Dan McCarney of the San Antonio Express-News: Golden State’s “Splash Brothers” backcourt continued to dry up with Curry scoring nine points on 4-for-14 shooting and Klay Thompson going 2 for 8 en route to a paltry four. Kawhi Leonard had the bulk of the coverage on Thompson, while Danny Green and Parker split time on Curry. Leonard hounded Thompson so thoroughly that he squeezed off just eight shots, none from 3-point range.It was the first time this season he hadn’t had at least one attempt from long range. On the series, Curry is shooting 35.6 percent since his 22-point third quarter in Game 1, while Thompson is shooting 32.7 percent since his 29-point first half in Game 2. … According to WhoWins.com, teams that took Game 5 in best-of-seven series have advanced 85.7 percent of the time. … Tim Duncan’s latest achievement: He scored 14 points with 11 rebounds for the 143rd playoff double-double of his career, tying Wilt Chamberlain for second all-time. (Magic Johnson leads with 157.) Granted, Duncan did it in 199 postseason games compared to just 160 for the Stilt. But any time you can tie a standard set by Chamberlain — on the court, at least — you deserve to take a bow. … The Spurs wasted no time putting one of the worst collective shooting performances in franchise history behind them, erupting for 37 points — almost matching in 12 minutes their post-halftime total of 42 in Game 4 — on 72.2-percent shooting. They couldn’t help but cool off from there, but they still finished at a series-high 51.9 percent with 30 assists on 40 field goals. “We moved the ball very well,” Manu Ginobili said. “That’s who we are and it’s great to see.”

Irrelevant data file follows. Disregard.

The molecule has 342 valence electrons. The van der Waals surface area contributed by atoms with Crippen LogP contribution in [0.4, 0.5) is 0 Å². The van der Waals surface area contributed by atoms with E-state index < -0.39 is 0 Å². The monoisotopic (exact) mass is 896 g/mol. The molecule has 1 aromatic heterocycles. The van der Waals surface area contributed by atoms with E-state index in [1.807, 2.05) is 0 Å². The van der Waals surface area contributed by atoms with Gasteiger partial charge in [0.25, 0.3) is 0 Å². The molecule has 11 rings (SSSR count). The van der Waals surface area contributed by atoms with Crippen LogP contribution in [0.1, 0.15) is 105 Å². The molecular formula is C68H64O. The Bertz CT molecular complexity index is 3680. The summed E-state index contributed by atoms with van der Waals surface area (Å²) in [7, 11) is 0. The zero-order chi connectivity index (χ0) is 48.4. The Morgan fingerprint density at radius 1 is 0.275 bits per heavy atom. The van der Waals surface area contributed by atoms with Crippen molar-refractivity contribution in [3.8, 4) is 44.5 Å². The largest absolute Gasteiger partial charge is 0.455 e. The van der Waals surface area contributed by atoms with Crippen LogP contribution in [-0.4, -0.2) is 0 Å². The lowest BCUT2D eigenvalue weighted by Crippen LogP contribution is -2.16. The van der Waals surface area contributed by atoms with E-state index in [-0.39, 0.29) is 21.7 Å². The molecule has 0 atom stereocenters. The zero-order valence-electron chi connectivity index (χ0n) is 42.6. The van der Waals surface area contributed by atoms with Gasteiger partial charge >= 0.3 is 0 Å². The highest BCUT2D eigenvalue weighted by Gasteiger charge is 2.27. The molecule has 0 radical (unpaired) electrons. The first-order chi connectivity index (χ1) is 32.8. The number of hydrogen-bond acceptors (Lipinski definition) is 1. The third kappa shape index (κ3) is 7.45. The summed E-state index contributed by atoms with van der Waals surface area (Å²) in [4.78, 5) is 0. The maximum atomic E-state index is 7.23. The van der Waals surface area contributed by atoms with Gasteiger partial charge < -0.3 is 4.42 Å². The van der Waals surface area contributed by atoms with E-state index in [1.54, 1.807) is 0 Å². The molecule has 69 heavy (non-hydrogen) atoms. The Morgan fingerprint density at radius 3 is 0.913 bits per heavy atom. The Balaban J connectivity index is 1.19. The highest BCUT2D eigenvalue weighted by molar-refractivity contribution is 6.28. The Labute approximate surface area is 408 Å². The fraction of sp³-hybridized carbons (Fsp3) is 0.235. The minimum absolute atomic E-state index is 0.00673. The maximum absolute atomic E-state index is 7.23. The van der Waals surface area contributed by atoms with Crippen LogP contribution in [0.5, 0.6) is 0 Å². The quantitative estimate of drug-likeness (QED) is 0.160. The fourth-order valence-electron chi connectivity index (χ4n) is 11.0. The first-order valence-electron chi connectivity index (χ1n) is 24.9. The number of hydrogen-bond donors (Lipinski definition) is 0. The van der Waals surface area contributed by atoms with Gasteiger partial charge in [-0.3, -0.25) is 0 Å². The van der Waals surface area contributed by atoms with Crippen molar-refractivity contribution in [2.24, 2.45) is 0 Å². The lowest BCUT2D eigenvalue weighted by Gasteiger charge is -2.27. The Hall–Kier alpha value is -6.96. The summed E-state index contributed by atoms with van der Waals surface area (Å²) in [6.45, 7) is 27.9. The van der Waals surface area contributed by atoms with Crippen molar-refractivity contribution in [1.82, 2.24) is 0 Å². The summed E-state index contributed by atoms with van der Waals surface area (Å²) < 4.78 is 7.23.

Monte Poole of The Oakland Tribune: There was a point in the third quarter of the Warriors-Spurs game Tuesday night when TV cameras caught Stephen Curry and Andrew Bogut on the bench. Steph was chewing his nails, Bogut appeared to be in discomfort, and the Dubs were trailing by 11. The Warriors were trying to play catch-up behind the offense of rookie forward Harrison Barnes and veteran guard Jarrett Jack. Moreover, they were hoping to get back into the game with the interior defense of heavy-legged Richard Jefferson and one-legged David Lee and foul-prone rookie Draymond Green. Though each has had his moments, the sight of this particular lineup was a perfectly good time to conclude the Warriors would lose Game 5 of this Western Conference semifinal. … The Curry-Bogut snapshot was a fitting illustration of how the Warriors have come full circle. After a surprisingly good regular season and some incredible performances in the playoffs, they on Tuesday were back where they were when the season began last October. Their postseason run hanging in the balance, they're back to being held captive by the fragile physical states of Curry and Bogut. … No, this is to suggest the Warriors are up against it like they haven't been at any time this postseason. Their most important players are wearing down, and it shows. It will be difficult to win two straight against a Spurs team accustomed to the suffocating air of the playoffs.